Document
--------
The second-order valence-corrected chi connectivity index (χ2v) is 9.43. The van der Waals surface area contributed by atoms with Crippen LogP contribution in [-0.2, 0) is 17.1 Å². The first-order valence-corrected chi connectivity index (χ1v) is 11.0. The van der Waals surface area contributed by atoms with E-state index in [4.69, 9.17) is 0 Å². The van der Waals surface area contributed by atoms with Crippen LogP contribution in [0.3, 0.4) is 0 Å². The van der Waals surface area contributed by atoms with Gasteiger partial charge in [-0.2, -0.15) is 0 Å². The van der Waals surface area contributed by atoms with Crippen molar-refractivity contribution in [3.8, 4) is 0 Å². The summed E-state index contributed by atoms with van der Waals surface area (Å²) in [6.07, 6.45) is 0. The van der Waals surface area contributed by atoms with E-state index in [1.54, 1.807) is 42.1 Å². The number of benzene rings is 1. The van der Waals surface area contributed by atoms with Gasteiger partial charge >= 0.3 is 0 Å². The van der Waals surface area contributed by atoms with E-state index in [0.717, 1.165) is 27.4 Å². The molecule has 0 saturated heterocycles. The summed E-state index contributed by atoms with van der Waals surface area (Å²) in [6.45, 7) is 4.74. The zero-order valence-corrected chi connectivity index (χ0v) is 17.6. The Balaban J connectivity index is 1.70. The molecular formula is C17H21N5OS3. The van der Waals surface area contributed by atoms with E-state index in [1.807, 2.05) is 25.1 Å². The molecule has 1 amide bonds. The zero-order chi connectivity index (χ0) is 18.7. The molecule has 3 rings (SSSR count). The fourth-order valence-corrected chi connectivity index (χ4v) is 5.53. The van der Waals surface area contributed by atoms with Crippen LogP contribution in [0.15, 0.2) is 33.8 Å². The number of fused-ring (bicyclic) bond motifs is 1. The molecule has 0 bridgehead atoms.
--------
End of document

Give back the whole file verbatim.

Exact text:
The second-order valence-corrected chi connectivity index (χ2v) is 9.43. The van der Waals surface area contributed by atoms with Crippen LogP contribution in [-0.2, 0) is 17.1 Å². The first-order valence-corrected chi connectivity index (χ1v) is 11.0. The van der Waals surface area contributed by atoms with E-state index in [4.69, 9.17) is 0 Å². The van der Waals surface area contributed by atoms with Crippen LogP contribution in [0.3, 0.4) is 0 Å². The van der Waals surface area contributed by atoms with Gasteiger partial charge in [-0.2, -0.15) is 0 Å². The van der Waals surface area contributed by atoms with Crippen molar-refractivity contribution in [3.8, 4) is 0 Å². The summed E-state index contributed by atoms with van der Waals surface area (Å²) in [6.07, 6.45) is 0. The van der Waals surface area contributed by atoms with E-state index in [1.54, 1.807) is 42.1 Å². The number of benzene rings is 1. The van der Waals surface area contributed by atoms with Gasteiger partial charge >= 0.3 is 0 Å². The van der Waals surface area contributed by atoms with E-state index in [0.717, 1.165) is 27.4 Å². The molecule has 0 saturated heterocycles. The summed E-state index contributed by atoms with van der Waals surface area (Å²) in [6.45, 7) is 4.74. The zero-order valence-corrected chi connectivity index (χ0v) is 17.6. The Balaban J connectivity index is 1.70. The molecular formula is C17H21N5OS3. The van der Waals surface area contributed by atoms with E-state index in [1.807, 2.05) is 25.1 Å². The molecule has 1 amide bonds. The zero-order chi connectivity index (χ0) is 18.7. The molecule has 3 rings (SSSR count). The fourth-order valence-corrected chi connectivity index (χ4v) is 5.53. The van der Waals surface area contributed by atoms with Crippen LogP contribution in [0.15, 0.2) is 33.8 Å². The number of fused-ring (bicyclic) bond motifs is 1. The molecule has 0 bridgehead atoms.